Lynne Cazaly explains why agile isn’t a fad but rather a way of creating and delivering value to customers
All the talk about agile and agility in business creates plenty of interest and claims that perhaps it’s a fad or a cliché… but there is substance and history to the success of agile in business.
So where did this idea or way of working come from?
Agile began in the software development field – yes, those apps on your phone and the websites you interact with have in many cases been designed, developed, tested and delivered using an agile approach.
While hints at some of the elements of agile have been found in the 1950s onward, it was in 2001 that a group of software developers got together and created the landmark ‘Manifesto for Software Development’. http://agilemanifesto.org or this easy to read visual map http://www.lynnecazaly.com.au/the-visual-agile-manifesto/
The Agile Manifesto has served as a real beacon for software development – and increasingly other fields too - to help teams and organisations focus on the things that matter.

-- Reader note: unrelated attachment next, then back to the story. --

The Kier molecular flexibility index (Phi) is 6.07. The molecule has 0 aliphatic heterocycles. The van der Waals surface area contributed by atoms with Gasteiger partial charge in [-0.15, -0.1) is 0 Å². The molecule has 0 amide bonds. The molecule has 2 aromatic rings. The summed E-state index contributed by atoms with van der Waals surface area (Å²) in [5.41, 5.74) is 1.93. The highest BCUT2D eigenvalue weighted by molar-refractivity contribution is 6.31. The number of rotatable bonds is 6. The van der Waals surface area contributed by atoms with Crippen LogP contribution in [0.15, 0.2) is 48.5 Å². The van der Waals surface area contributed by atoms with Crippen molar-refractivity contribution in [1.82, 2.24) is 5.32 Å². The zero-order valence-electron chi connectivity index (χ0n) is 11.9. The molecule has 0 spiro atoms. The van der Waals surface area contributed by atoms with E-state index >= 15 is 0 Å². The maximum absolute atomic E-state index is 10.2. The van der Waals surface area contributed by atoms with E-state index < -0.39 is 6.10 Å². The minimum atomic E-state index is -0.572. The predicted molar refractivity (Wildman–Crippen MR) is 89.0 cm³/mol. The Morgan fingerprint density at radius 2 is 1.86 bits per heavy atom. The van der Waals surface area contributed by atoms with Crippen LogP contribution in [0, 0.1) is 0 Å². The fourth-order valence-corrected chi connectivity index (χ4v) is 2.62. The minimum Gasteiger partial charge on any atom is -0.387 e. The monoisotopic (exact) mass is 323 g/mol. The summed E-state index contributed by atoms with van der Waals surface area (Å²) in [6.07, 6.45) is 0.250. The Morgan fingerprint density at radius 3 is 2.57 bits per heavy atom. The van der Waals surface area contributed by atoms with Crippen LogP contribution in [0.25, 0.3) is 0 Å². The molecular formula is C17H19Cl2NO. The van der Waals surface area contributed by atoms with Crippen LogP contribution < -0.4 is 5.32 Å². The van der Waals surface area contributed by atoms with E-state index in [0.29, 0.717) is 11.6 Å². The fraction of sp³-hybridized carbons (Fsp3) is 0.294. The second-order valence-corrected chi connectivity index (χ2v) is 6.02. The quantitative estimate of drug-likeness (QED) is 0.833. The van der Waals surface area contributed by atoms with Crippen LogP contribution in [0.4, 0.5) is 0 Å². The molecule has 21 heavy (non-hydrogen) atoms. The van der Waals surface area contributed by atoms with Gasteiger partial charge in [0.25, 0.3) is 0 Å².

- customer collaboration
- self-organizing teams
- satisfying the customer
- face-to-face communication
- welcoming changes even late in the process…
- are just part of the manifesto of four values and 12 principles
You can see why 20 years ago this was considered innovative and progressive yet today, so many more businesses adopt these ways of thinking and working – their survival depends on it.
Big name tech companies like Google, Spotify, Amazon, Salesforce, Cisco, Intuit and Microsoft have for many years had agile as part of how they think.
A-ha, this customer at the centre of things works. Who’d have thought! Techs, geeks and nerds are smart. They were on to this collaborative, communicative and iterative way of working before it was a thing!
I find it clever that even though techs, geeks and nerds are making incredibly hi-tech apps and software systems, they tend to use more analogue, hand-crafted and truly human ways of working. Collaboration, communication, transparency, conversations and feedback. This stuff works.
Increasingly financial institutions like ING, Rabobank, Commonwealth Bank and Westpac have adopted agile as a way of thinking too.
Recently the CEO of ANZ Bank, Shayne Elliott said he would be slashing the bank’s hierarchies and rigid structure to create a more agile environment just like the Agile Manifesto outlines.
Beyond their technical skills, techs, geeks and nerds know something! Agile isn’t a fad; it’s a very cool way of creating and delivering wonderful value to customers.
This is the second in a series of articles about agile and business agility. Next: Who else is using agile beyond tech and software.